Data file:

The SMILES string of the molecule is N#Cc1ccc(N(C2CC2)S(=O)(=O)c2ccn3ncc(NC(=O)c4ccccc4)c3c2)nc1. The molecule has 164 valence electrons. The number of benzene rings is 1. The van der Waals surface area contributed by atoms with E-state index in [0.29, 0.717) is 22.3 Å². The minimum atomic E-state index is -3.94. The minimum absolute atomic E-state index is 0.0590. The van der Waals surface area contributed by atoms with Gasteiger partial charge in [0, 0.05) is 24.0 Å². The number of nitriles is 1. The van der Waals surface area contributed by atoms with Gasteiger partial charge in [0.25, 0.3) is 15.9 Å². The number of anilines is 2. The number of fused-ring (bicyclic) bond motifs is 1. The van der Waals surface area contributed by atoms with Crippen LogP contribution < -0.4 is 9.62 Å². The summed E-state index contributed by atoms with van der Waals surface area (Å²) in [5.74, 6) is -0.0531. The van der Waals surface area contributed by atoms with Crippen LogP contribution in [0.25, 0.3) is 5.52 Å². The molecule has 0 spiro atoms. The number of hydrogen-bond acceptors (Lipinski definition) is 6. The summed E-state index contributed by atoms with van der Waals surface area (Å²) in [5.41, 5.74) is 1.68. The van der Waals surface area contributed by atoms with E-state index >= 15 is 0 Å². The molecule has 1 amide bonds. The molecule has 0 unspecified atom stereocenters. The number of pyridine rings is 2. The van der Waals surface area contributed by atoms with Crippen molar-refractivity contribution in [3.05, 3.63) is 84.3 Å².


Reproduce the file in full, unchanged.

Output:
The SMILES string of the molecule is N#Cc1ccc(N(C2CC2)S(=O)(=O)c2ccn3ncc(NC(=O)c4ccccc4)c3c2)nc1. The molecule has 164 valence electrons. The number of benzene rings is 1. The van der Waals surface area contributed by atoms with E-state index in [0.29, 0.717) is 22.3 Å². The minimum atomic E-state index is -3.94. The minimum absolute atomic E-state index is 0.0590. The van der Waals surface area contributed by atoms with Gasteiger partial charge in [0, 0.05) is 24.0 Å². The number of nitriles is 1. The van der Waals surface area contributed by atoms with Gasteiger partial charge in [0.25, 0.3) is 15.9 Å². The number of anilines is 2. The number of fused-ring (bicyclic) bond motifs is 1. The van der Waals surface area contributed by atoms with Crippen LogP contribution < -0.4 is 9.62 Å². The summed E-state index contributed by atoms with van der Waals surface area (Å²) in [5.74, 6) is -0.0531. The van der Waals surface area contributed by atoms with Crippen LogP contribution in [0.25, 0.3) is 5.52 Å². The molecule has 0 spiro atoms. The number of hydrogen-bond acceptors (Lipinski definition) is 6. The summed E-state index contributed by atoms with van der Waals surface area (Å²) in [5.41, 5.74) is 1.68. The van der Waals surface area contributed by atoms with E-state index >= 15 is 0 Å². The molecule has 1 amide bonds. The molecule has 0 unspecified atom stereocenters. The number of pyridine rings is 2. The van der Waals surface area contributed by atoms with Crippen molar-refractivity contribution in [3.05, 3.63) is 84.3 Å².